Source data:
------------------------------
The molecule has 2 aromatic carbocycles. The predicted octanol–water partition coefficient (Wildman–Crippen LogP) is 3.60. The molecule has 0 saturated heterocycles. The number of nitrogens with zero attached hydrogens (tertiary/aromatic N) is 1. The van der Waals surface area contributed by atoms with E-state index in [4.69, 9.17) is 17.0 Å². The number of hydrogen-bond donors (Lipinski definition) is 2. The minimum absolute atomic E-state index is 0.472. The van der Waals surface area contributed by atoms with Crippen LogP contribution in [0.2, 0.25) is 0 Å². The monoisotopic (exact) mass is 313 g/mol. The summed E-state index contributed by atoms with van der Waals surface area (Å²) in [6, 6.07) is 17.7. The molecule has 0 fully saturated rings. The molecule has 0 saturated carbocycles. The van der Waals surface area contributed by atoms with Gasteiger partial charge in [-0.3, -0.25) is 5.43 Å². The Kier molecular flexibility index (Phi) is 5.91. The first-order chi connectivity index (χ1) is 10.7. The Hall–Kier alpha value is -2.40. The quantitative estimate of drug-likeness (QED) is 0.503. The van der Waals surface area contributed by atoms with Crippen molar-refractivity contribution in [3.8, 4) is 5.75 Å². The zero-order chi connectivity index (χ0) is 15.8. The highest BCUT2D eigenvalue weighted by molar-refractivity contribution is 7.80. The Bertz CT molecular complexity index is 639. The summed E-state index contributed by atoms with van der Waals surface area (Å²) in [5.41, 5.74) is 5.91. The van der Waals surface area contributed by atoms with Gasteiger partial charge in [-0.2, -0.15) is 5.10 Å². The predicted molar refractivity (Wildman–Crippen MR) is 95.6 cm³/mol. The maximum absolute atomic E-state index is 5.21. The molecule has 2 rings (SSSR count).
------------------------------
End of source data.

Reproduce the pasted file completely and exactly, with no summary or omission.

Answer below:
The molecule has 2 aromatic carbocycles. The predicted octanol–water partition coefficient (Wildman–Crippen LogP) is 3.60. The molecule has 0 saturated heterocycles. The number of nitrogens with zero attached hydrogens (tertiary/aromatic N) is 1. The van der Waals surface area contributed by atoms with E-state index in [4.69, 9.17) is 17.0 Å². The number of hydrogen-bond donors (Lipinski definition) is 2. The minimum absolute atomic E-state index is 0.472. The van der Waals surface area contributed by atoms with Crippen LogP contribution in [0.2, 0.25) is 0 Å². The monoisotopic (exact) mass is 313 g/mol. The summed E-state index contributed by atoms with van der Waals surface area (Å²) in [6, 6.07) is 17.7. The molecule has 0 fully saturated rings. The molecule has 0 saturated carbocycles. The van der Waals surface area contributed by atoms with Gasteiger partial charge in [-0.3, -0.25) is 5.43 Å². The Kier molecular flexibility index (Phi) is 5.91. The first-order chi connectivity index (χ1) is 10.7. The Hall–Kier alpha value is -2.40. The quantitative estimate of drug-likeness (QED) is 0.503. The van der Waals surface area contributed by atoms with Crippen molar-refractivity contribution in [3.8, 4) is 5.75 Å². The zero-order chi connectivity index (χ0) is 15.8. The highest BCUT2D eigenvalue weighted by molar-refractivity contribution is 7.80. The Bertz CT molecular complexity index is 639. The summed E-state index contributed by atoms with van der Waals surface area (Å²) in [5.41, 5.74) is 5.91. The van der Waals surface area contributed by atoms with Gasteiger partial charge in [-0.2, -0.15) is 5.10 Å². The predicted molar refractivity (Wildman–Crippen MR) is 95.6 cm³/mol. The maximum absolute atomic E-state index is 5.21. The molecule has 2 rings (SSSR count).